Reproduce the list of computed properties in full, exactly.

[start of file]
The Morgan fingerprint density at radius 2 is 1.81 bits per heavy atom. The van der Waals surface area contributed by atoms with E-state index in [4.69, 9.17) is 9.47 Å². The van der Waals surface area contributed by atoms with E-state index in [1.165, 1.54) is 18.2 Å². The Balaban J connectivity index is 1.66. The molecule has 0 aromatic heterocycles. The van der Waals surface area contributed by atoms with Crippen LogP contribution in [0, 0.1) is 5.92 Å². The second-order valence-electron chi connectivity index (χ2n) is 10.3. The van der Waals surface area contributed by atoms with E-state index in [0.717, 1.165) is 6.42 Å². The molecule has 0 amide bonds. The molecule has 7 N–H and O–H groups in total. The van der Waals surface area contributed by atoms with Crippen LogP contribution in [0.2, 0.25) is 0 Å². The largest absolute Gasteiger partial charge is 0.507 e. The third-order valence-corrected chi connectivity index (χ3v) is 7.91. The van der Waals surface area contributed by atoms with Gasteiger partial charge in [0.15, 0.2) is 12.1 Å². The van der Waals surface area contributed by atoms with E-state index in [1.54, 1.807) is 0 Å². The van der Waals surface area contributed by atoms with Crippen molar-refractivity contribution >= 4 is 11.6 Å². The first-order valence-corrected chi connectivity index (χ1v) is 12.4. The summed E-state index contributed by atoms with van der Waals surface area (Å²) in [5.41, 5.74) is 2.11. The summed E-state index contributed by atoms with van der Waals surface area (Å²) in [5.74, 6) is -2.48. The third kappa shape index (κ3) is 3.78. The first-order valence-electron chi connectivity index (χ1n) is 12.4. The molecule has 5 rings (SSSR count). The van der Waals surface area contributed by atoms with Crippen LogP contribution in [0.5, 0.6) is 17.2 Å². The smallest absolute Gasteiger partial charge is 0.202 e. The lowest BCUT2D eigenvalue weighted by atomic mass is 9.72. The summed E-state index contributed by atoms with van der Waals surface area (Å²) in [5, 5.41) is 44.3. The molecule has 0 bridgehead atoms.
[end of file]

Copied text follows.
The Morgan fingerprint density at radius 2 is 1.81 bits per heavy atom. The van der Waals surface area contributed by atoms with E-state index in [4.69, 9.17) is 9.47 Å². The van der Waals surface area contributed by atoms with E-state index in [1.165, 1.54) is 18.2 Å². The Balaban J connectivity index is 1.66. The molecule has 0 aromatic heterocycles. The van der Waals surface area contributed by atoms with Crippen LogP contribution in [0, 0.1) is 5.92 Å². The second-order valence-electron chi connectivity index (χ2n) is 10.3. The van der Waals surface area contributed by atoms with E-state index in [0.717, 1.165) is 6.42 Å². The molecule has 0 amide bonds. The molecule has 7 N–H and O–H groups in total. The van der Waals surface area contributed by atoms with Crippen LogP contribution in [0.2, 0.25) is 0 Å². The largest absolute Gasteiger partial charge is 0.507 e. The third-order valence-corrected chi connectivity index (χ3v) is 7.91. The van der Waals surface area contributed by atoms with Gasteiger partial charge in [0.15, 0.2) is 12.1 Å². The van der Waals surface area contributed by atoms with E-state index in [1.54, 1.807) is 0 Å². The van der Waals surface area contributed by atoms with Crippen molar-refractivity contribution >= 4 is 11.6 Å². The first-order valence-corrected chi connectivity index (χ1v) is 12.4. The summed E-state index contributed by atoms with van der Waals surface area (Å²) in [5.41, 5.74) is 2.11. The summed E-state index contributed by atoms with van der Waals surface area (Å²) in [5.74, 6) is -2.48. The third kappa shape index (κ3) is 3.78. The first-order valence-electron chi connectivity index (χ1n) is 12.4. The molecule has 5 rings (SSSR count). The van der Waals surface area contributed by atoms with Crippen LogP contribution in [0.5, 0.6) is 17.2 Å². The smallest absolute Gasteiger partial charge is 0.202 e. The lowest BCUT2D eigenvalue weighted by atomic mass is 9.72. The summed E-state index contributed by atoms with van der Waals surface area (Å²) in [5, 5.41) is 44.3. The molecule has 0 bridgehead atoms.